Economists and political scientists have debated the question “Is it democracy that leads to development or development that leads to democracy?” Economic histories of various countries suggest that democracy and development are both causes and affects each other.
Definition of terms minimises chance of misunderstanding. We must, therefore, first define democracy and then development. After that, we proceed to arguments which bolster the view that one phenomenon can be the cause of or the effect of the other.
Democracy in the original Athenian sense is out of question these days. Instead of all citizens taking part in political discussions and decision making, they all take or are free to take part in electing representatives. The first clue to whether a society or State is democratic, is if those who hold top government positions such as prime minister or president are elected.
There are two types of democrats: Process democrats who enquire whether the leaders are elected in a free and fair election. The other group principle democrats look to the rights of the individual. They say it is not enough that leaders are elected individuals must enjoy freedoms of assembly, choice, conscience and freedom from what.
The principle democrats say a society does not enjoy full democracy unless interest or pressure groups operate freely. These include trade unions, chambers of commerce faith groups and so on.
There are those who equate democracy with a development market system with a class of business persons called bourgeoisie. When England was on agricultural country political power was shared between landlords and the work of manufacturers and industrialists. These agitated for a share in political power.
In 1832, the British constitution was reformed to include these wealth creators.
Later workers successfully organised themselves into trade unions and pressed not only for better conditions of work but widening of the franchise. What we see is that industrialisation took place in England when there was exclusive rather than inclusive democracy. With the growth of industrialisation, democracy also grew.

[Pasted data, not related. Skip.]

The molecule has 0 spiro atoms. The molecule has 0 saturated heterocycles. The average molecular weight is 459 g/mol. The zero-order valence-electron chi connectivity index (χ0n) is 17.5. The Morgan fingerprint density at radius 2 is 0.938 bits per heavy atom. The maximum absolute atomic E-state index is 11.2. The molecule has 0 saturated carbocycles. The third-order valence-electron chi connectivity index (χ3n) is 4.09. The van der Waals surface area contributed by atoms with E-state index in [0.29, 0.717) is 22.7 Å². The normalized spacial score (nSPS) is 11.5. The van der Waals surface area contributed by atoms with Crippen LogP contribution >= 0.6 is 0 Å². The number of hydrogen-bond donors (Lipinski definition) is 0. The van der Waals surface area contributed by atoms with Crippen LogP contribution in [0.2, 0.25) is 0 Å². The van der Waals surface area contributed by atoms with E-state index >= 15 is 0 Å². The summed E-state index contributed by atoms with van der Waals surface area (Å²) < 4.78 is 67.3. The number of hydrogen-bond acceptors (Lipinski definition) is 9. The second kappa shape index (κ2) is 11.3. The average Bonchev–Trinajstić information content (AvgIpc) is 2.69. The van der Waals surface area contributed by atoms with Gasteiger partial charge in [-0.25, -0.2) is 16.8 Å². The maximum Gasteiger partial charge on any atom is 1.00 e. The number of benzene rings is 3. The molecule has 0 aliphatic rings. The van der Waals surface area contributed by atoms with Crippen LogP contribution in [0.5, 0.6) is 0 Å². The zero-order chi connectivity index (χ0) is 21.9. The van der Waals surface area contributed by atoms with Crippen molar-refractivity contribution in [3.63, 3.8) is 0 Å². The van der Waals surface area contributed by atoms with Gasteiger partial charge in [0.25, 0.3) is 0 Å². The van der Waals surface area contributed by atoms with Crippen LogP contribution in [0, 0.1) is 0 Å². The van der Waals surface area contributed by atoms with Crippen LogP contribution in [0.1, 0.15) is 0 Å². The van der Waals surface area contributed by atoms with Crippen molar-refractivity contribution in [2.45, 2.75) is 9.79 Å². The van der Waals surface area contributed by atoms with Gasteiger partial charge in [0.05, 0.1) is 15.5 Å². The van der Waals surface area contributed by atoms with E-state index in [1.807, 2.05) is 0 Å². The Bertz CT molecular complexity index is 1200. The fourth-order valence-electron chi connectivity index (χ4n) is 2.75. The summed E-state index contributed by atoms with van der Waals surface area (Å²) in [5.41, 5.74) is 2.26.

Development takes place when the economy achieves higher growth rates in agriculture, industry and service or the tertiary. This development is reflected in widespread literacy and health as human dignity and freedom.
For development to take place there must be savings and these savings through financial intermediaries like banks should be available for investment.
Savings are made either by individuals or the state, usually by both. Do savings grow higher under an authoritarian regime or democracy? Individuals save if they earn more than is needed for necessities and when their propensity to save is higher than their propensity to consume. In ordinary parlance we may prefer to save some of their money than to spend all of it
Where incomes are very low the state can be main source of savings. We learn this from stories of the Far East such as Singapore where compelleu save as much 20 or 25 percent annually.
This is possible under an authoritarian regime where presidents can be voted out of office by the electorate they refrain from imposing higher direct or indirect taxes. Instead they incur budget deficits. In The Economist dated 1st to 7th March 2014 in the article headed “What’s gone wrong with democracy” we read “And within the west democracy has too often become associated with debt and dysfunction at home and over react abroad”
During the one party era, the Agricultural Development and Marketing Corporation (Admarc) was used by the State as an agent of the savings function. It was the sole buyer of peasant cash crops, offering lower prices than could have prevailed under a free market system. The difference was saved. Admarc had surpluses those days which it invested in parastatal from the development point this was good policy.
Democrats spoke against the monopoly and demanded that private buyers be allowed. It was believed that under such market structures, rural poverty would diminish because peasants would be paid higher prices for their crops. More than 20 years have passed since Admarc lest its monopoly, whether smallholders are now better off needs investigation. What is clear is that Admarc is no longer self-supporting and no longer acts as a state agent for savings.
Political parties have already hinted the will restructure Admarc without indicating how. In democratic countries, political parties usually promise the electorate more than they actually deliver. Short-term thinking is the enemy of sustainable development.